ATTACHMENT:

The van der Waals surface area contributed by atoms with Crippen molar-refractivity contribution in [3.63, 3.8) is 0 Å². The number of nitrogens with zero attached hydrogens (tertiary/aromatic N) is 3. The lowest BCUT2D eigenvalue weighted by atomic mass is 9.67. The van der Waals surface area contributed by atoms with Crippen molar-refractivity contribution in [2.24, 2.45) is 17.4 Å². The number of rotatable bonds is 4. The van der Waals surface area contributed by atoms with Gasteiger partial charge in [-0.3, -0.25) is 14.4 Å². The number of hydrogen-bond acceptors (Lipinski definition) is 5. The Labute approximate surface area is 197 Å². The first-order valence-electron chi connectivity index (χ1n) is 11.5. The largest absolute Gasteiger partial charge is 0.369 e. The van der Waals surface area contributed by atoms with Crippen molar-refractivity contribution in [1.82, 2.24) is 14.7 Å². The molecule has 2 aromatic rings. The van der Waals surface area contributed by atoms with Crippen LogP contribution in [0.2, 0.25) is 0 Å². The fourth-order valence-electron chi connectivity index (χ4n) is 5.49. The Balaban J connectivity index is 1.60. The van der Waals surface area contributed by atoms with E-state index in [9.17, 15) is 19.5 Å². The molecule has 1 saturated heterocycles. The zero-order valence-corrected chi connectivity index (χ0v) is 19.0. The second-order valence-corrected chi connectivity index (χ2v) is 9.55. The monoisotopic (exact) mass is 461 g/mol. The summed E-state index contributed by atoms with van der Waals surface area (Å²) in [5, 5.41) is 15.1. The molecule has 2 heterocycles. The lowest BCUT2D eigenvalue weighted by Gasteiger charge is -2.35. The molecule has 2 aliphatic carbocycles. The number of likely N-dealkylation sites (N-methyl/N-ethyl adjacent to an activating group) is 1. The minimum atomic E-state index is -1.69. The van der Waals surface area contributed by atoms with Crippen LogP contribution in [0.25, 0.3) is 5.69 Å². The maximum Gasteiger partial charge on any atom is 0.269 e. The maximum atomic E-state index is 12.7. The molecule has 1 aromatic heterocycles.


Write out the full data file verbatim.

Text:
The van der Waals surface area contributed by atoms with Crippen molar-refractivity contribution in [3.63, 3.8) is 0 Å². The number of nitrogens with zero attached hydrogens (tertiary/aromatic N) is 3. The lowest BCUT2D eigenvalue weighted by atomic mass is 9.67. The van der Waals surface area contributed by atoms with Crippen molar-refractivity contribution in [2.24, 2.45) is 17.4 Å². The number of rotatable bonds is 4. The van der Waals surface area contributed by atoms with Gasteiger partial charge in [-0.3, -0.25) is 14.4 Å². The number of hydrogen-bond acceptors (Lipinski definition) is 5. The Labute approximate surface area is 197 Å². The first-order valence-electron chi connectivity index (χ1n) is 11.5. The largest absolute Gasteiger partial charge is 0.369 e. The van der Waals surface area contributed by atoms with Crippen molar-refractivity contribution in [1.82, 2.24) is 14.7 Å². The molecule has 2 aromatic rings. The van der Waals surface area contributed by atoms with Crippen LogP contribution in [0.2, 0.25) is 0 Å². The fourth-order valence-electron chi connectivity index (χ4n) is 5.49. The Balaban J connectivity index is 1.60. The van der Waals surface area contributed by atoms with E-state index in [9.17, 15) is 19.5 Å². The molecule has 1 saturated heterocycles. The zero-order valence-corrected chi connectivity index (χ0v) is 19.0. The second-order valence-corrected chi connectivity index (χ2v) is 9.55. The monoisotopic (exact) mass is 461 g/mol. The summed E-state index contributed by atoms with van der Waals surface area (Å²) in [5, 5.41) is 15.1. The molecule has 2 heterocycles. The lowest BCUT2D eigenvalue weighted by Gasteiger charge is -2.35. The molecule has 2 aliphatic carbocycles. The number of likely N-dealkylation sites (N-methyl/N-ethyl adjacent to an activating group) is 1. The minimum atomic E-state index is -1.69. The van der Waals surface area contributed by atoms with Crippen LogP contribution in [0.25, 0.3) is 5.69 Å². The maximum Gasteiger partial charge on any atom is 0.269 e. The maximum atomic E-state index is 12.7. The molecule has 1 aromatic heterocycles.